This Saturday will mark the first-ever conference game between the University of California Golden Bears and the University of Utah Utes. What more fitting way to honor this momentus occasion and to welcome our new Pac-12 brothers and sisters into the fold, than by remembering the first and greatest game ever played between our two fine universities, almost exactly 91 years ago. No doubt every Utah fan will join us in celebrating Cal's 63-0 victory, and take pleasure in the knowledge that it was this game which gave rise to the revered nickname "the Wonder Team," for the unbeaten, Pacific Coast Conference Champion, Rose Bowl Champion, and National Champion, 1920 Golden Bears.
Cal's Brick Muller and Karl Deeds punch a hole in Utah's line, for Crip Toomey to waltz into the end zone at old California Field in Berkeley
1920 was the greatest season in California football history. The Bears were 4-0 heading into the Utah game, having notched victories of 21-0 over the Olympic Club, 88-0 over the Mare Island Marines, 127-0 over St. Mary's (which is still Cal's biggest win ever, and which caused the demoralized Gaels to cancel the rest of their football season), and 79-7 against Nevada. Despite these overwhelming victories, Cal's head coach, Andy Smith, was perturbed that his team had allowed Nevada to score a touchdown, and he increased the defensive drills the following week in preparation for the Utah game.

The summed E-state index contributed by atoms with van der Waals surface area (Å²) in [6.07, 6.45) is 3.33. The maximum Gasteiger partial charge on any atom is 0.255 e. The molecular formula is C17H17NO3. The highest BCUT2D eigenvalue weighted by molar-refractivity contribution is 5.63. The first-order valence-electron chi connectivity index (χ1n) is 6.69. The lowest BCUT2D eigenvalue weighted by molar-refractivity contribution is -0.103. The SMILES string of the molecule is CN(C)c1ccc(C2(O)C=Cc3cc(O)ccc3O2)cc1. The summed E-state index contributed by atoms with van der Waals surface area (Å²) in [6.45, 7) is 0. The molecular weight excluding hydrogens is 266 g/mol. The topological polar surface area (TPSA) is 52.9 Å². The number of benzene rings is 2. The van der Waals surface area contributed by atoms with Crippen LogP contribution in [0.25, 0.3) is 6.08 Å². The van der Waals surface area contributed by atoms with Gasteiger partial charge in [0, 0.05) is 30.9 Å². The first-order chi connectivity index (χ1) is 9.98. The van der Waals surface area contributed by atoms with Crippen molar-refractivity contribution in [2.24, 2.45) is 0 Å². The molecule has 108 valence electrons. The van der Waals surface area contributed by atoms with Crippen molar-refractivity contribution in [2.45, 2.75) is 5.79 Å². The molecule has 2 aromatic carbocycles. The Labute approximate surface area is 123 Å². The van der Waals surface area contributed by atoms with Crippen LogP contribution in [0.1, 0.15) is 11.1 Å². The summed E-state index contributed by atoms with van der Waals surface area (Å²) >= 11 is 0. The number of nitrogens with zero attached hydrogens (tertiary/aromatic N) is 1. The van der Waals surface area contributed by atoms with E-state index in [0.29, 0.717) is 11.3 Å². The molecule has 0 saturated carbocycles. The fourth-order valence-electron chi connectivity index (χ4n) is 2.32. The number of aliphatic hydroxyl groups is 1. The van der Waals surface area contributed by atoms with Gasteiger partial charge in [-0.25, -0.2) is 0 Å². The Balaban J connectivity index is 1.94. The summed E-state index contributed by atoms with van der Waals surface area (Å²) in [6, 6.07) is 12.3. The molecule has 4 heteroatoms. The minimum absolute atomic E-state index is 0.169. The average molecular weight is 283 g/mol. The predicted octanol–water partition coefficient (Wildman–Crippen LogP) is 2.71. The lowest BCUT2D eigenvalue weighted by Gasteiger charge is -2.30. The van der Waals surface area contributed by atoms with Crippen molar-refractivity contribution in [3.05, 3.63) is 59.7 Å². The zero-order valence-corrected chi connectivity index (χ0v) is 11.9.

California's greatest football coach, Andy Smith, had a career record in Berkeley of 74-16-7, and led the Bears to five consecutive unbeaten seasons and four consecutive national championships (for more on the life and career of Andy Smith, click here)
Utah was an unknown quantity coming into the Cal game. 1920 was Coach Thomas Fitzpatrick's second year at Utah, and he had led the Utes to a successful 5-2 season in 1919, with one of those losses having come in a hard-fought 20-7 road game against a strong USC team. The 1920 Utes had only played one game before their trip to Berkeley, a 20-2 defeat on the road at the hands of Colorado College. While the Bears were naturally the favorite, Utah fans believed that their team had a chance at the big upset. In fact, according to the Blue and Gold Yearbook account of the game, "Utah had been heralded as a dangerous stumbling block in California's road to championship, but the first Bruin offense swept away all fears of even a close game." (Yes, UCLA did copy the nickname "Bruin" from Cal.)
Thomas Fitzpatrick compiled a 23-17-3 record as Utah's head coach from 1919-1924, and won the Rocky Mountain Conference Championship in 1922